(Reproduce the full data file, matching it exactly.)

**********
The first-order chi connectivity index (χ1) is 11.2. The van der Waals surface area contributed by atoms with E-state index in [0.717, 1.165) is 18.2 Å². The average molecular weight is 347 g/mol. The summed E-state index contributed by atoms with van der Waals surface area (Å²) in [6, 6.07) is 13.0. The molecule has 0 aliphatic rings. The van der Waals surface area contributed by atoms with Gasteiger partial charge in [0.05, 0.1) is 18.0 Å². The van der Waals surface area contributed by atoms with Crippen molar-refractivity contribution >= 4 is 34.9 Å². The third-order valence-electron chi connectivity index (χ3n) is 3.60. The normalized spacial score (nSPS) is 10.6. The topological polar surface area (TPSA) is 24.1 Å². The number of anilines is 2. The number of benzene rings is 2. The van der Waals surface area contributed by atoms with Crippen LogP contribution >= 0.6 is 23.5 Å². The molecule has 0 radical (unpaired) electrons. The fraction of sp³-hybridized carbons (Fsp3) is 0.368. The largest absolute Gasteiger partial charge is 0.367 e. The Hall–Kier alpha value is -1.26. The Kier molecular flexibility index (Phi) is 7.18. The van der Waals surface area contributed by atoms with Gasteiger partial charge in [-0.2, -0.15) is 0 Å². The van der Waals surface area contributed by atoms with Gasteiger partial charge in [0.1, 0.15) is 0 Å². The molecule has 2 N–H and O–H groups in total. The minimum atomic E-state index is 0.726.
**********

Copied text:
The first-order chi connectivity index (χ1) is 11.2. The van der Waals surface area contributed by atoms with E-state index in [0.717, 1.165) is 18.2 Å². The average molecular weight is 347 g/mol. The summed E-state index contributed by atoms with van der Waals surface area (Å²) in [6, 6.07) is 13.0. The molecule has 0 aliphatic rings. The van der Waals surface area contributed by atoms with Gasteiger partial charge in [0.05, 0.1) is 18.0 Å². The van der Waals surface area contributed by atoms with Crippen molar-refractivity contribution >= 4 is 34.9 Å². The third-order valence-electron chi connectivity index (χ3n) is 3.60. The normalized spacial score (nSPS) is 10.6. The topological polar surface area (TPSA) is 24.1 Å². The number of anilines is 2. The number of benzene rings is 2. The van der Waals surface area contributed by atoms with Crippen LogP contribution >= 0.6 is 23.5 Å². The molecule has 0 radical (unpaired) electrons. The fraction of sp³-hybridized carbons (Fsp3) is 0.368. The largest absolute Gasteiger partial charge is 0.367 e. The Hall–Kier alpha value is -1.26. The Kier molecular flexibility index (Phi) is 7.18. The van der Waals surface area contributed by atoms with Gasteiger partial charge in [-0.2, -0.15) is 0 Å². The van der Waals surface area contributed by atoms with Gasteiger partial charge in [0.1, 0.15) is 0 Å². The molecule has 2 N–H and O–H groups in total. The minimum atomic E-state index is 0.726.